Chemistry. Generally speaking, this is not a fun class either, but I am sitting next to this girl from my high school, (let’s call her Jess) who’s a lot of fun to hang out with. She asks if I want to go to a frat party with her friends tonight, and I one-up her by asking is she wants to bring her friends to pre-game at my suite before going to said frat party. She says yes.

An explanation:

Pregaming is when you drink alcohol before attending an event or social function, so you’re already loosened up before you get there, and you don’t have to spend too much money on drinks. I’m not sure if this is specifically an American thing, but I feel like we’d be the only country where the teens are stupid to do this.

Two of my suitemates usually set up a game of beer pong around 8:30 on weekends, and I’m free to invite anyone I want to them. The more, the better.

Therefore, in this scenario: beer pong = pregame.

3:30 PM:

Classes are done for the day, and I head over to the marketplace for what is basically a second lunch. (Don’t judge me.) I make extra sure not to step on anyone’s foot this time.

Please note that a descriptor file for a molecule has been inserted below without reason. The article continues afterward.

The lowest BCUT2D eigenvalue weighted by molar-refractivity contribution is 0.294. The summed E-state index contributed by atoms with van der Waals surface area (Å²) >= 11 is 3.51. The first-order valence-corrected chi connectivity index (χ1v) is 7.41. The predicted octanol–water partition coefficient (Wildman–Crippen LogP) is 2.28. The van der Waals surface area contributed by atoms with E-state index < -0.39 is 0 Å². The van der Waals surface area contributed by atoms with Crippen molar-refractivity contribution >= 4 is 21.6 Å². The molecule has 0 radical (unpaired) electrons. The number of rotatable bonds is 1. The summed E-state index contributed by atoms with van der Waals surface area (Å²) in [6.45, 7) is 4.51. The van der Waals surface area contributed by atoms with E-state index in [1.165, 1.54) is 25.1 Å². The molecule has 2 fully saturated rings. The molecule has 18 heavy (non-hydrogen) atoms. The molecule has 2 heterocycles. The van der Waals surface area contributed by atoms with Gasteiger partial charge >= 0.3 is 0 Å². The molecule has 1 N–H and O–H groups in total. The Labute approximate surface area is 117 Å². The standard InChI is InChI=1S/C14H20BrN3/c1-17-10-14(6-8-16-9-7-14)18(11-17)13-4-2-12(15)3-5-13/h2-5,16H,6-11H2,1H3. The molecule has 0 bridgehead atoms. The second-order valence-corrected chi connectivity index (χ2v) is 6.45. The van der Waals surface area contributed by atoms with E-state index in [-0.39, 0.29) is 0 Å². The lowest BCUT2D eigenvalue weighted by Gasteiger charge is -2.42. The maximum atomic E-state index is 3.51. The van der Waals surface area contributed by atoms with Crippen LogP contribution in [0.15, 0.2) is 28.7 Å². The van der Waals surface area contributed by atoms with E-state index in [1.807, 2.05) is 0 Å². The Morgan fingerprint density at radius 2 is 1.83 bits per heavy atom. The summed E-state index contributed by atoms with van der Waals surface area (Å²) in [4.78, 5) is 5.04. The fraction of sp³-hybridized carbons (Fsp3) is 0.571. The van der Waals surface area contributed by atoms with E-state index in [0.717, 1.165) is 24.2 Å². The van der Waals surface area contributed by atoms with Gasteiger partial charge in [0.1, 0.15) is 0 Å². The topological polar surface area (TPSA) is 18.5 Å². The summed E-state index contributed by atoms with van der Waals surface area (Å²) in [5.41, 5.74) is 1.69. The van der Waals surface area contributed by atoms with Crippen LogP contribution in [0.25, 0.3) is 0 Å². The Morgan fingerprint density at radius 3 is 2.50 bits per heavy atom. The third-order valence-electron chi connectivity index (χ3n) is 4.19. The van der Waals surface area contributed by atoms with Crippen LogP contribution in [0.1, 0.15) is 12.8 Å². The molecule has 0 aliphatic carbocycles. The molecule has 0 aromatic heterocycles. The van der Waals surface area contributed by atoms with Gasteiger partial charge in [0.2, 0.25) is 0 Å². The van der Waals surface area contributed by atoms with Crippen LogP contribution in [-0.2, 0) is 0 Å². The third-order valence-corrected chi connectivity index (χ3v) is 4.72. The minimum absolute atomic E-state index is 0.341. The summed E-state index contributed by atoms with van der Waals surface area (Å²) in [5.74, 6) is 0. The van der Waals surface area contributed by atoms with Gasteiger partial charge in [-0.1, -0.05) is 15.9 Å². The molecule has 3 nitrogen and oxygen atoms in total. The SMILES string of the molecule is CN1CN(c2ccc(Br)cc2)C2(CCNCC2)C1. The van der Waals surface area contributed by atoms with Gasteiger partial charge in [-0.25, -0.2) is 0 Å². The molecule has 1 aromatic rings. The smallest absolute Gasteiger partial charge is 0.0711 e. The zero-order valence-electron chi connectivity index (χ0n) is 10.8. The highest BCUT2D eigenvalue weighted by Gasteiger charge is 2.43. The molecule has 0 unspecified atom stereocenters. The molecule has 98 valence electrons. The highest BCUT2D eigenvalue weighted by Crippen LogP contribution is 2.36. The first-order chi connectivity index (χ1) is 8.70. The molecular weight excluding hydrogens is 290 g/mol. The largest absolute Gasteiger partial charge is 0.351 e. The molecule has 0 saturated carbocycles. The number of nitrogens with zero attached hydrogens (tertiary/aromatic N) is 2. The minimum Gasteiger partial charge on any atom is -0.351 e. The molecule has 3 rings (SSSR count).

4:00 – 7:30 PM

I’m back in the library, working on my novel. Will it ever get finished? The world could only hope. I do get a lot done today though, so that’s nice.

I also watch an episode of Curb Your Enthusiasm. I’ve only watched four episodes so far and I must say, I really identify with this Larry David guy. It’s like we’re the same person.

8:40 PM

I get back to my suite, and sure enough, the pregame is on tonight. I text Jess to make sure she knows which dorm I’m in, and in fifteen minutes I go downstairs to let her and her friends inside. Once they’re inside I quickly drop into my room to plug in my phone, which is now at only 10% battery.